Overview

Virginia is one of more than 900,000 people in Ontario whose breathing is challenged each day by chronic obstructive pulmonary disease (COPD).

COPD is a debilitating condition that includes two major lung diseases, emphysema and chronic bronchitis, and is primarily caused by smoking. In these instances, tobacco smoke narrows the air passages and causes chronic swelling in the lungs, making it difficult to breathe.

Chronic lung disease, like COPD, is the fourth leading cause of death, responsible for the longest hospital stays and most frequent readmission rates in Ontario, making it one of the most significant chronic health burdens.

Chronic lung disease, like COPD, is the fourth leading cause of death, responsible for the longest hospital stays and most frequent readmission rates in Ontario, making it one of the most significant chronic health burdens.

Pulmonary rehabilitation can make a difference in the lives of those living with COPD and other lung conditions by helping them focus on improving muscle strength and learning breathing techniques to cope with breathlessness and improve aerobic fitness. The proven benefits for patients include reduced flare-ups (less hospital/emergency room visits) and increased mobility.

However, only 1.2 per cent of patients have access to pulmonary rehabilitation and even fewer have access to on-going, supervised exercise maintenance activities that will help them better manage their disease and stay active.

Understanding the benefits of this type of rehabilitation, The Lung Association developed and implemented Fitness for Breath, an innovative respiratory exercise maintenance program for those with COPD and other chronic lung diseases such as severe asthma and pulmonary fibrosis.

This program it not intended to replace rehabilitation, but was rather designed as a resource for people to continue their exercise routine post-rehabilitation. In partnership with fitness centres and the support of pulmonary rehabilitation programs, it has been introduced across the province.

Fitness partners include YMCA’s or other municipally run / community based fitness facilities. We have trained more than 70 fitness staff and there are now close to 200 people participating in this program province –wide.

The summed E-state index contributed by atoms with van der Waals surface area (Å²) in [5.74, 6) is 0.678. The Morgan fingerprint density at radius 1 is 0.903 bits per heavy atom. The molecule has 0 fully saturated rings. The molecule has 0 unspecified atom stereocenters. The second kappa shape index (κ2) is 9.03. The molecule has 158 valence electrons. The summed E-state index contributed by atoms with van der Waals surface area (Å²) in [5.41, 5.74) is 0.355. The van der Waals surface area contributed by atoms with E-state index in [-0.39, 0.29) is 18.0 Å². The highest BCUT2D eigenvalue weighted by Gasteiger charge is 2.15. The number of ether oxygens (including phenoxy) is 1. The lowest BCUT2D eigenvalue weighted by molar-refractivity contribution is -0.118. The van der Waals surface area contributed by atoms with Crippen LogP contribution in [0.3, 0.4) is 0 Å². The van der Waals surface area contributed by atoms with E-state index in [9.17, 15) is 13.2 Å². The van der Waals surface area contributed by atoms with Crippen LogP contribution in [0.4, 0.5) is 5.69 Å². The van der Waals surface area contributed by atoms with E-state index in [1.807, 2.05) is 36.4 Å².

We currently have more than 20 Fitness for Breath programs running in community fitness centres across Ontario. These programs are located in each region of the province.

Fitness for Breath classes are supervised by qualified and trained fitness staff. Classes are designed to work with people at any fitness level and ability and can include:

  • Aerobic Excersises
  • Resistance/Strength Training
  • Flexibility Exercises

Being able to exercise in whatever capacity they can, Fitness for Breath teaches people how to manage their COPD resulting in fewer hospitalizations and improved quality of life.

Virginia has been participating in Fitness for Breath for one year now, attending classes three days a week. She says her health has improved and she can do pretty well anything. “I thank this program for that.”

We currently have more than 20 Fitness for Breath programs running in community fitness centres in every region of Ontario. Fitness partners include YMCA’s or other municipally run / community-based fitness facilities. We have trained more than 70 fitness staff and there are now close to 200 people participating in this program province –wide.

Fitness for Breath is made possible thanks to funding by the Government of Ontario.

“I’m so appreciative to be doing cardio and strength training in a safe setting. I’m now able to expand my lungs and breathe a little bit better than I have for a long time. The fact that so many can join with health issues and be able to learn and work to their capabilities and beyond is wonderful.” -Fitness for Breath participant

Fitness for Breath Goals
1

Encourage an inactive population to become active for life, increasing their exercise tolerance

2

Create understanding around the health benefits of exercise

3

Improve participants' activity and daily function, including less shortness of breath

4

Improve physical literacy and fundamental movement skills, which can be transferred to their daily lives

5

Provide an accessible and safe exercise environment

6

Strengthen the community recreation sector